Where there is hope, no darkness can linger. Most people encounter struggle at some point in their life. Even the most seemingly impossible issues that befall a person can be overcome if they believe they havehope. Hope is the light that shines through the darkness like a beacon of light from a lighthouse amid a dark and stormy night. The beacon of light in our times of need becomes a beacon of hope.
My fourth grade teacher, Mr. Michael Marshall, who remains my favorite teacher to this very day, had us enter a contest for Catholic Schools week. We were to create a poster using construction paper with the finished product being an 8 ½ X 11 work depicting the phrase “A Beacon of Hope.” It’s amazing how the projects you work on end up preparing you for life. When I was in the fourth grade, in the early 1980’s, there was no Internet, no Google, etc. We had dictionaries, encyclopedias with very few pictures and a library on the other end of town. I had no idea what a beacon was. I had no idea what a lighthouse was. And I had little understanding of what hope was. Let alone the fact that my teacher was asking me to combine three things into one concept. I ended up researching and finding a picture of a lighthouse, which only brought more questions because I lived in the heart of the hood and had no access to seeing storms brew on a shore or truly understanding why and how lighthouses work. Mr. Marshall told me that lighthouses were like headlights on a car. At night, when you cannot see the road to know if you are on the road or in the correct lane on the road, the headlights are turned on and guide you down the road. He further explained that the headlights by themselves do not get you down the road, but they do light the way. He went on to explain that a lighthouse, like hope, is more powerful than headlights because they help ships see what is all around them. I took third place in that city-wide contest, but I earned a first-place lesson. Mr. Marshall’s projects still positively impact me to this very day.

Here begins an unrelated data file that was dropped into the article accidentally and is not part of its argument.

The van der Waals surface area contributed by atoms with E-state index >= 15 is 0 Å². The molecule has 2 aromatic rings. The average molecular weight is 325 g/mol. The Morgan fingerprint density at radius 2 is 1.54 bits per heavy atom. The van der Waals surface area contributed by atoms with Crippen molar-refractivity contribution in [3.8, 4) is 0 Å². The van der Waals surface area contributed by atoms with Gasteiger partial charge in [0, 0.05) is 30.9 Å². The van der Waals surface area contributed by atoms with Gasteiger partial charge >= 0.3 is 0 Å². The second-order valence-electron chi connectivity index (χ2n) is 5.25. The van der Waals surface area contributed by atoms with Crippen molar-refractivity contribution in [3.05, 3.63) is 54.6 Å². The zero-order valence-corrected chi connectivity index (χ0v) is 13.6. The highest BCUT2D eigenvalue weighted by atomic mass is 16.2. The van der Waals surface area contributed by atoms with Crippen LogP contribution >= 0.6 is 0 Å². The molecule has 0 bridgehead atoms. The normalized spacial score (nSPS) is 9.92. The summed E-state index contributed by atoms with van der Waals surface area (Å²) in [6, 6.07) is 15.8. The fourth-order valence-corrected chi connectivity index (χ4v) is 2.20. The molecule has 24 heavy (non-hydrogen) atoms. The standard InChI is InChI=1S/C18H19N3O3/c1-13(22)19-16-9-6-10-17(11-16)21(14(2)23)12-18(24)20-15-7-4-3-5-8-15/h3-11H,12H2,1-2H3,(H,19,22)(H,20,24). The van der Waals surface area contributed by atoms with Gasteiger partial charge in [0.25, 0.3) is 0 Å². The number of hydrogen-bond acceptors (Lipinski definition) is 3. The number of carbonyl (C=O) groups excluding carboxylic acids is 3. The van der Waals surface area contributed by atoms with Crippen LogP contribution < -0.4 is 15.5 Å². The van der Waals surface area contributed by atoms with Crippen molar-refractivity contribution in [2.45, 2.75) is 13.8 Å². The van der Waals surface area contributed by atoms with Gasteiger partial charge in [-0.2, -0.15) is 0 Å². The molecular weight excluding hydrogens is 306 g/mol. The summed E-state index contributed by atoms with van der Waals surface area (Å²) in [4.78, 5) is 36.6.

In my adulthood, this concept of hope has become increasingly more important. There are many challenges that we face as adults: Will I still have a job? Will my skills keep me competitive as the younger, speedier generation enters the workforce? How will my family recover from events that tear us apart? When do I get to choose my own happiness and still balance the needs of others? How will I recover from a major setback? The list of questions grows as time continues. Sometimes the answers come to us quickly and plainly. Other times it seems we are so overwhelmed that we wouldn’t believe we had the answer even if it walked up and introduced itself. The common factor in people being able to come out of their own proverbial darkness is hope. Many people who encounter deep depressions find themselves in despair. Despair is void of hope. Hope is that beacon, that glimmer that gets you to the next minute, the next hour, the next day. Hope puts you in micro-situations that get you back on your feet and back in the game. Hope comes from that force deep within your soul that has the will to survive. Hope comes from people who are perfectly placed in your life at the right time and the right place to help you get to next, whatever next may be. Hope gives you gumption. Hope gives you fortitude. It even gives you chutzpah. Hope helps you embrace your tears and your fears. Hope helps you make accomplishments little by little, even if you aren’t sure what you’re accomplishing. If you are struggling with something right now, hold on to hope. Open your heart and mind. You don’t have to look for it. It’s all around you. Remember to do what you can do and God will do what you cannot do. Sometimes you need a beacon of hope. Sometimes you are the beacon of hope. Believe!